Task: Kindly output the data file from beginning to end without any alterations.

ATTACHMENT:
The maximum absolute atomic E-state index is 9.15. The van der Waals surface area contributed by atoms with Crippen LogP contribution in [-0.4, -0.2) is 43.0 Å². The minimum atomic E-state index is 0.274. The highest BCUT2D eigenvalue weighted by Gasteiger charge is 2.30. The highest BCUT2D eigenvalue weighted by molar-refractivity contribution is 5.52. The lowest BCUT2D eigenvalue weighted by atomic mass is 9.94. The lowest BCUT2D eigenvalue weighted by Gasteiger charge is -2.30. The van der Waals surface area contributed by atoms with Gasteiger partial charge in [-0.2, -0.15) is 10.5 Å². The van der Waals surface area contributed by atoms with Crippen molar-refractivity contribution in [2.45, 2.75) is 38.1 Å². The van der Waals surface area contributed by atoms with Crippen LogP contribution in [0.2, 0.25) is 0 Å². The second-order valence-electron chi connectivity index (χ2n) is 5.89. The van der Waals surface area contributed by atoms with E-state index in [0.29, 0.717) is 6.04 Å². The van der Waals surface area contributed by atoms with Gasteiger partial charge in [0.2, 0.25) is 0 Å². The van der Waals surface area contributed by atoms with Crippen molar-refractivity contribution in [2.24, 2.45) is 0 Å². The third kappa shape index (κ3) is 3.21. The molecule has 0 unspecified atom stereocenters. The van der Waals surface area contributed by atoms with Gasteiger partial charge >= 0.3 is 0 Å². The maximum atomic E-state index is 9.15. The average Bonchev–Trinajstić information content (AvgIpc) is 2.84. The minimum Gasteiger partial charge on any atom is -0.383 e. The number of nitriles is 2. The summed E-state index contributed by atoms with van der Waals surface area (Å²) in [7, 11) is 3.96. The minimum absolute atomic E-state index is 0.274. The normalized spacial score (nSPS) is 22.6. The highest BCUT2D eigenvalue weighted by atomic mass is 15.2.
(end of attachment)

The maximum absolute atomic E-state index is 9.15. The van der Waals surface area contributed by atoms with Crippen LogP contribution in [-0.4, -0.2) is 43.0 Å². The minimum atomic E-state index is 0.274. The highest BCUT2D eigenvalue weighted by Gasteiger charge is 2.30. The highest BCUT2D eigenvalue weighted by molar-refractivity contribution is 5.52. The lowest BCUT2D eigenvalue weighted by atomic mass is 9.94. The lowest BCUT2D eigenvalue weighted by Gasteiger charge is -2.30. The van der Waals surface area contributed by atoms with Gasteiger partial charge in [-0.2, -0.15) is 10.5 Å². The van der Waals surface area contributed by atoms with Crippen molar-refractivity contribution in [2.45, 2.75) is 38.1 Å². The van der Waals surface area contributed by atoms with Crippen LogP contribution in [0.2, 0.25) is 0 Å². The second-order valence-electron chi connectivity index (χ2n) is 5.89. The van der Waals surface area contributed by atoms with E-state index in [0.29, 0.717) is 6.04 Å². The van der Waals surface area contributed by atoms with Gasteiger partial charge in [0.2, 0.25) is 0 Å². The van der Waals surface area contributed by atoms with Crippen molar-refractivity contribution in [2.24, 2.45) is 0 Å². The third kappa shape index (κ3) is 3.21. The molecule has 0 unspecified atom stereocenters. The van der Waals surface area contributed by atoms with Gasteiger partial charge >= 0.3 is 0 Å². The maximum atomic E-state index is 9.15. The average Bonchev–Trinajstić information content (AvgIpc) is 2.84. The minimum Gasteiger partial charge on any atom is -0.383 e. The number of nitriles is 2. The summed E-state index contributed by atoms with van der Waals surface area (Å²) in [7, 11) is 3.96. The minimum absolute atomic E-state index is 0.274. The normalized spacial score (nSPS) is 22.6. The highest BCUT2D eigenvalue weighted by atomic mass is 15.2.